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UK Head and neck cancer surgical capacity during the second wave of the COVID-19 pandemic -- have we learned the lessons? COVIDSurg collaborative
  • +2
  • richard shaw,
  • Paul Nankivell,
  • Stuart Winter,
  • Andrew Schache,
  • Michael Ho
richard shaw

Corresponding Author:[email protected]

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Paul Nankivell
Queen Elizabeth Hospital Birmingham
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Stuart Winter
Oxford University Hospitals NHS Foundation Trust
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Andrew Schache
University of Liverpool
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Michael Ho
Leeds Teaching Hospitals NHS Trust
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Objectives - The aim of this study was to evaluate the differences in surgical capacity for head and neck cancer in the UK between the first wave (March-June 2020) and the current wave (Jan-Feb 2021) of the COVID-19 pandemic. Design – REDcap online based survey of hospital capacity. Setting - UK secondary and tertiary hospitals providing head and neck cancer surgery. Participants – One representative per hospital was asked to report the capacity for head and neck cancer surgery in that institution. Main outcome measures – The principal measures of interests were new patient referrals, capacity in outpatients, theatres and critical care; therapeutic compromises constituting delay to surgery, de-escalated surgery and therapeutic migration to non-surgical primary modality. Results – Data was returned from approximately 95% of UK hospitals with a head and neck cancer surgery specialist service. 50% of UK head and neck cancer patients requiring surgery have significantly compromised treatments during the second wave: 28% delayed, 10% have received radiotherapy based treatment instead of surgery and 12% have received de-escalated surgery. Surgical capacity has been more severely constrained in the second wave (58% of pre-pandemic level) compared with the first wave (62%) despite the time to prepare. Conclusions - Some hospitals are overwhelmed by COVID-19 and unable to offer essential cancer surgery, but all have neighbouring hospitals in their region retaining good (or even normal) capacity. It is noteworthy that very few patients have been appropriately re-directed away from the hospitals most constrained by their burden of COVID-19. The paucity of an effective central or regional strategic response to this evident mismatch between demand and surgical capacity is to the detriment of our head and neck cancer patients.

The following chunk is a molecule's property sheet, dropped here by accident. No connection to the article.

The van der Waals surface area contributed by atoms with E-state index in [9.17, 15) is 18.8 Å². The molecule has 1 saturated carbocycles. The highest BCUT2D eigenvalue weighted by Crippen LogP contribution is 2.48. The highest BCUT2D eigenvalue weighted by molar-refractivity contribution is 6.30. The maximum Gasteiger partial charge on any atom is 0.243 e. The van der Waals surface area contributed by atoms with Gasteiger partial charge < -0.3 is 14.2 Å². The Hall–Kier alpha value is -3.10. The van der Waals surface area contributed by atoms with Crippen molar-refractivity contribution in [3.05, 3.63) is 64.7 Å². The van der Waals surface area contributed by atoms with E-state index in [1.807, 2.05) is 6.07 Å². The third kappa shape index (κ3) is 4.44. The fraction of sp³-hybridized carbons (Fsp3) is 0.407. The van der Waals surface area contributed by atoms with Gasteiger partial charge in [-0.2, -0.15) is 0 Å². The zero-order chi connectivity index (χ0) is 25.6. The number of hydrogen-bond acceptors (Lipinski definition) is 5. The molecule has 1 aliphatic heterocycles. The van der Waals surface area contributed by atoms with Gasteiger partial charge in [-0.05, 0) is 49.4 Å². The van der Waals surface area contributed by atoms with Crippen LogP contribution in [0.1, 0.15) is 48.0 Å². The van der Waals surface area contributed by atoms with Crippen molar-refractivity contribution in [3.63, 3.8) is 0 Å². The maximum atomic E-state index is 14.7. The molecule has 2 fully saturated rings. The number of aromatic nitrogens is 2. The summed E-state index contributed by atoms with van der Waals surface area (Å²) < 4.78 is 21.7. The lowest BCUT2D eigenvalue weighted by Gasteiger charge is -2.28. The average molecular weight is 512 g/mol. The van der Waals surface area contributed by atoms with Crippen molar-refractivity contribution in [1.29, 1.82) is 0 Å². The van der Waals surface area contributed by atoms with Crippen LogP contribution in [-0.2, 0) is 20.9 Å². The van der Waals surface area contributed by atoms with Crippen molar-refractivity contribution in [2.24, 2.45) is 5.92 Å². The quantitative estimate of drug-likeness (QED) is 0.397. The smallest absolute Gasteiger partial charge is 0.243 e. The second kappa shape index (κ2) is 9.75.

09 Feb 2021Submitted to Clinical Otolaryngology
12 Feb 2021Submission Checks Completed
12 Feb 2021Assigned to Editor
14 Feb 2021Reviewer(s) Assigned
15 Feb 2021Review(s) Completed, Editorial Evaluation Pending
15 Feb 2021Editorial Decision: Revise Minor
15 Feb 20211st Revision Received
20 Feb 2021Submission Checks Completed
20 Feb 2021Assigned to Editor
20 Feb 2021Review(s) Completed, Editorial Evaluation Pending
20 Feb 2021Editorial Decision: Accept